As the number of grains in the cover area C in the thickness direction increases, moisture-resistance properties may be excellent. The infiltration of moisture into the ceramic body from the outside may not occur through a grain inside, but through a grain boundary. This is because that the infiltration route may be longer as the number of grains is increased.

According to another embodiment of the present embodiment, a multilayer ceramic electronic component may include a ceramic body 10 including an internal electrode lamination part A having a plurality of internal electrodes laminated therein; and external electrodes 21 and 22 formed on outer surfaces of the ceramic body 10, wherein a thickness (Tc) of each of outer areas C outside the internal electrode lamination part A may be 9˜25 μm, an average diameter (Dc) of ceramic grains in each of the outer areas C outside the internal electrode lamination part A may be smaller than an average thickness (Da) of ceramic grains in the internal electrode lamination part A, and Tc/Dc≧55 may be satisfied.

The ceramic body 10 may be divided into the internal electrode lamination part A and the outer areas C formed above and below the ceramic body 10 in the thickness direction. The internal electrode lamination part A may refer to an area in which the internal electrodes 31 and 32 are laminated, within the ceramic body 10. The adjacent internal electrodes 31 and 32 in the internal electrode lamination part A may be withdrawn in opposing directions, and electricity having opposing polarities may be applied thereto, respectively.

The outer areas C may be formed above and below the internal electrode lamination part A. That is to say, the outer areas C may be disposed in a lamination direction of the internal electrodes in the internal electrode lamination part A.

The average diameter (Dc) of ceramic grains in each of the outer areas C may be an average diameter of ceramic grains present in each of the outer areas C in the lamination direction.

1.1≦Da/Dc≦4.4 may be satisfied.

The ceramic body may contain a dielectric material.

Examples of the dielectric material may include barium titanate or strontium titanate.

The number of laminated internal electrodes may be 250 or greater.

The internal electrodes may include at least one selected from the group consisting of nickel, palladium, and an alloy thereof.

The external electrodes may include at least one selected from the group consisting of nickel, nickel alloys, and palladium.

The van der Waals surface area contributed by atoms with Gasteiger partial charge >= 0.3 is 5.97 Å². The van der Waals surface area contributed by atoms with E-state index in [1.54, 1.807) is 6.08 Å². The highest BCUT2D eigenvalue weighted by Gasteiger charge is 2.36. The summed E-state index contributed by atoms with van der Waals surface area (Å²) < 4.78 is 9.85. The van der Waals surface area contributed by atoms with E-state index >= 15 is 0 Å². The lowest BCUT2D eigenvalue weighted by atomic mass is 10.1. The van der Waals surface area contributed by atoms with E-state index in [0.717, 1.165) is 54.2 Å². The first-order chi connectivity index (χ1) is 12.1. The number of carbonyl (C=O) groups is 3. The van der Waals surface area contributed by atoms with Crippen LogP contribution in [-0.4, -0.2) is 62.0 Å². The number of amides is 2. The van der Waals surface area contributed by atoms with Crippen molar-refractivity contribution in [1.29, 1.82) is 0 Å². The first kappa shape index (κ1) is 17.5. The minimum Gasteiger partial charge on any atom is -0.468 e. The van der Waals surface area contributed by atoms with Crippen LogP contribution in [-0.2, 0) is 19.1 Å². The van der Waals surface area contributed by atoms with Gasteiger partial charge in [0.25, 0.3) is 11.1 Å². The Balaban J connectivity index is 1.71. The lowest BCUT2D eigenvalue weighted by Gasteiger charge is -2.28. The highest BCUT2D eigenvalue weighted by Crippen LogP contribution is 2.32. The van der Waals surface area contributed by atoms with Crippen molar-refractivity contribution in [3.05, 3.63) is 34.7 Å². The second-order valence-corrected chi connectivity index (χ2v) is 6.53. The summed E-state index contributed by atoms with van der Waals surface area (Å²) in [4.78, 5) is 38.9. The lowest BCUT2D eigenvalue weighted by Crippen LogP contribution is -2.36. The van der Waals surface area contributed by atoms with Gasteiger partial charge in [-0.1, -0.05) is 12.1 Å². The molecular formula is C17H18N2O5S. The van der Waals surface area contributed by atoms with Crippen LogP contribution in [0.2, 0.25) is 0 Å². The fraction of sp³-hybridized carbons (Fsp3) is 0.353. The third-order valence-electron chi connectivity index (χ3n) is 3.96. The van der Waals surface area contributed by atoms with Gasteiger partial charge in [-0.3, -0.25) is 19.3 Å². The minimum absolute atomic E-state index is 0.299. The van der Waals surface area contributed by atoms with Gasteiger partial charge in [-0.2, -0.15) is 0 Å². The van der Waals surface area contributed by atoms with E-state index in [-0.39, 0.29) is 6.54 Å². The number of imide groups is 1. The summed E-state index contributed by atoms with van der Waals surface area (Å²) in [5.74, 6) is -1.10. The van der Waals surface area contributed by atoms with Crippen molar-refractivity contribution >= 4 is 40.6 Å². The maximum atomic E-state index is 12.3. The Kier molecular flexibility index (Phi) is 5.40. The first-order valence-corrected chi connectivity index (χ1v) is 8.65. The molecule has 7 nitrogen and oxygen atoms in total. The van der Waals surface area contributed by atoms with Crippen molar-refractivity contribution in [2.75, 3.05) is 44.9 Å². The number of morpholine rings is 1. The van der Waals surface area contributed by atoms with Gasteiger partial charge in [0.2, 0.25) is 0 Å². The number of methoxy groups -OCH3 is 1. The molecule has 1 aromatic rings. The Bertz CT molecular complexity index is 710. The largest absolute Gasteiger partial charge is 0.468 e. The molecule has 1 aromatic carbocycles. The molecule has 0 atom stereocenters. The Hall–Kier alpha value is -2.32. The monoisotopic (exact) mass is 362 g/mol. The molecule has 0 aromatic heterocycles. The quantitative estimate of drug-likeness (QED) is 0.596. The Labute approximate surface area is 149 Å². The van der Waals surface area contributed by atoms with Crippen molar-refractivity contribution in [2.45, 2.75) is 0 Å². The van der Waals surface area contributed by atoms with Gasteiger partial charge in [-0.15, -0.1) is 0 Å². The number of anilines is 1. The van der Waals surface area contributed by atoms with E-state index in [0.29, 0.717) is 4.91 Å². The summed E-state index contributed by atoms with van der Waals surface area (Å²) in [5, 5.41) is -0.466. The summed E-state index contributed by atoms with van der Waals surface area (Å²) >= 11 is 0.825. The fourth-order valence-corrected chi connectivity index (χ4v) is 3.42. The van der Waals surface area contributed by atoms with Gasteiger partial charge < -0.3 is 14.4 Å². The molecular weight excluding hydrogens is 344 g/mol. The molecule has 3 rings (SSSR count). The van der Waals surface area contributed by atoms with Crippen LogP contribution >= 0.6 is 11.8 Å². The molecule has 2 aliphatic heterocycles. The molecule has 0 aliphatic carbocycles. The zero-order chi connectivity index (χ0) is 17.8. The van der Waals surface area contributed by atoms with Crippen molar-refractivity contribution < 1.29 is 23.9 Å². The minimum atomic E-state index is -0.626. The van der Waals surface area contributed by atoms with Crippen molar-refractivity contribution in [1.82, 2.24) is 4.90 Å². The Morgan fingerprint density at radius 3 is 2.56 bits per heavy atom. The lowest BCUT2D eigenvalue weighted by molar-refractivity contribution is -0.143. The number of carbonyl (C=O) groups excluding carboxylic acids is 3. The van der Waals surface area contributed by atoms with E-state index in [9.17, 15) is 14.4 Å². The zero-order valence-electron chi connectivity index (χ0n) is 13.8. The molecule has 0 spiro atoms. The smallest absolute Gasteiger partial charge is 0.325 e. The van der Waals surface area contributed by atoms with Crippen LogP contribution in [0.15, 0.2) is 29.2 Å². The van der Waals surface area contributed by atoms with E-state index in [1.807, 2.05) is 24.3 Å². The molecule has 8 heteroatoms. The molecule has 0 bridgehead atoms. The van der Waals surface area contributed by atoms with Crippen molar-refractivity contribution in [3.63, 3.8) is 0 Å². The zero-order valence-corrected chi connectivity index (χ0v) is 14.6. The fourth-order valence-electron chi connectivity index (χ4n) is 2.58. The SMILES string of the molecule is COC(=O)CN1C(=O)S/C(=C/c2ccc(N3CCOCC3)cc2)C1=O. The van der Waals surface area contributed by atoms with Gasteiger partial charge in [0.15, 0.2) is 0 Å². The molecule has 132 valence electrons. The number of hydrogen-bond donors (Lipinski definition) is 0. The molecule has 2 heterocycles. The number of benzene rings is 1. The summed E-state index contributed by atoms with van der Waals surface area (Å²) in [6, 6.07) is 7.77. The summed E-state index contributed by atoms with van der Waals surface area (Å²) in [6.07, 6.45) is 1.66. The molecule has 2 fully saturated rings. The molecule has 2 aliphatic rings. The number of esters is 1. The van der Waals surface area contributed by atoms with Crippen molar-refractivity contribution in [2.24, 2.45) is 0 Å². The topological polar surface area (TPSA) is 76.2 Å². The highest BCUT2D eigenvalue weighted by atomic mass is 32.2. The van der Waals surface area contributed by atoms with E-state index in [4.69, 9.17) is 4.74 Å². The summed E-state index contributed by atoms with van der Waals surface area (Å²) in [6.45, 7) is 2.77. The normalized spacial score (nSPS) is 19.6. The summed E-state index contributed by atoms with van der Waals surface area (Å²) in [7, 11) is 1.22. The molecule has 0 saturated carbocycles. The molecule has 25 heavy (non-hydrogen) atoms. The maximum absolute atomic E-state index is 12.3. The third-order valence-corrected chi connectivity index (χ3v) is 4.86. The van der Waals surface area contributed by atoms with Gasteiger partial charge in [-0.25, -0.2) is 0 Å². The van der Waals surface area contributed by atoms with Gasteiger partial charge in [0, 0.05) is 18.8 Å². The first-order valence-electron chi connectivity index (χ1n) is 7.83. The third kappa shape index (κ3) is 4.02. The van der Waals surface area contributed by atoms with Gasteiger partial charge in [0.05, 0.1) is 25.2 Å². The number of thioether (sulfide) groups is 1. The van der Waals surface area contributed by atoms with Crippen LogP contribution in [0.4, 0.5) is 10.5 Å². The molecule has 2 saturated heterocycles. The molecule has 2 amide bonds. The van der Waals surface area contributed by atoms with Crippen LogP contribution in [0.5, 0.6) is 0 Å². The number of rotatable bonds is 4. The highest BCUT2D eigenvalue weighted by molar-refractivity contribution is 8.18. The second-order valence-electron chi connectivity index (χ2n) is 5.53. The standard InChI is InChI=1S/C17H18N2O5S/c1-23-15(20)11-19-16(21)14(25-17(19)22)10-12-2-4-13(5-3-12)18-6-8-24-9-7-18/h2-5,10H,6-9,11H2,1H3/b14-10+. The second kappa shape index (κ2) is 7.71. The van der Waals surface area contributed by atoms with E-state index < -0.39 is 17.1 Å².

Other details of the ceramic body, the internal electrodes, the external electrodes, and the like are the same as described above.

According to another embodiment of the present invention, a method of manufacturing a multilayer ceramic electronic component, may include: preparing a first ceramic powder and a second ceramic powder, an average grain size of the second ceramic powder being 1.1˜1.4 times an average grain size of the first ceramic powder; preparing first ceramic green sheets and second ceramic green sheets by using the first ceramic powder and the second ceramic powder, respectively; forming internal electrodes on each of the second ceramic green sheets; laminating the first ceramic green sheets to form an upper cover and a lower cover each having a thickness of 11˜28 μm; laminating the desired number of the second ceramic green sheets each having the internal electrodes laminated thereon, to thereby form a second ceramic green sheet laminate; and laminating the lower cover, the second ceramic green sheet laminate, and the upper cover.

The grain size of the first ceramic powder may be smaller than the grain size of the second ceramic powder. Specifically, the average grain size of the second ceramic powder may be 1.1˜1.4 times the average grain size of the first ceramic powder.

Also, a grain diameter in an active area with respect to a grain diameter in a cover area after sintering may be controlled to be within a range of 1.1˜4.4. The grain diameters of the first and second ceramic powders after sintering may be enlarged as compared to the grain diameters of the first and second ceramic powders before sintering, but an enlarged ratio may not be largely changed, since the first and second ceramic powders are sintered simultaneously.

The first ceramic powder may be used to prepare a ceramic sheet for the cover area, and the second ceramic powder may be used to prepare a ceramic sheet for the active area.

The first ceramic powder is mixed with an organic solvent, a binder, and the like to prepare ceramic slurry through ball milling or the like, and then, the first ceramic green sheets may be manufactured using the ceramic slurry through a method such as a doctor blade method or the like.

The second ceramic green sheets may be formed of the second ceramic powder by using the above same method.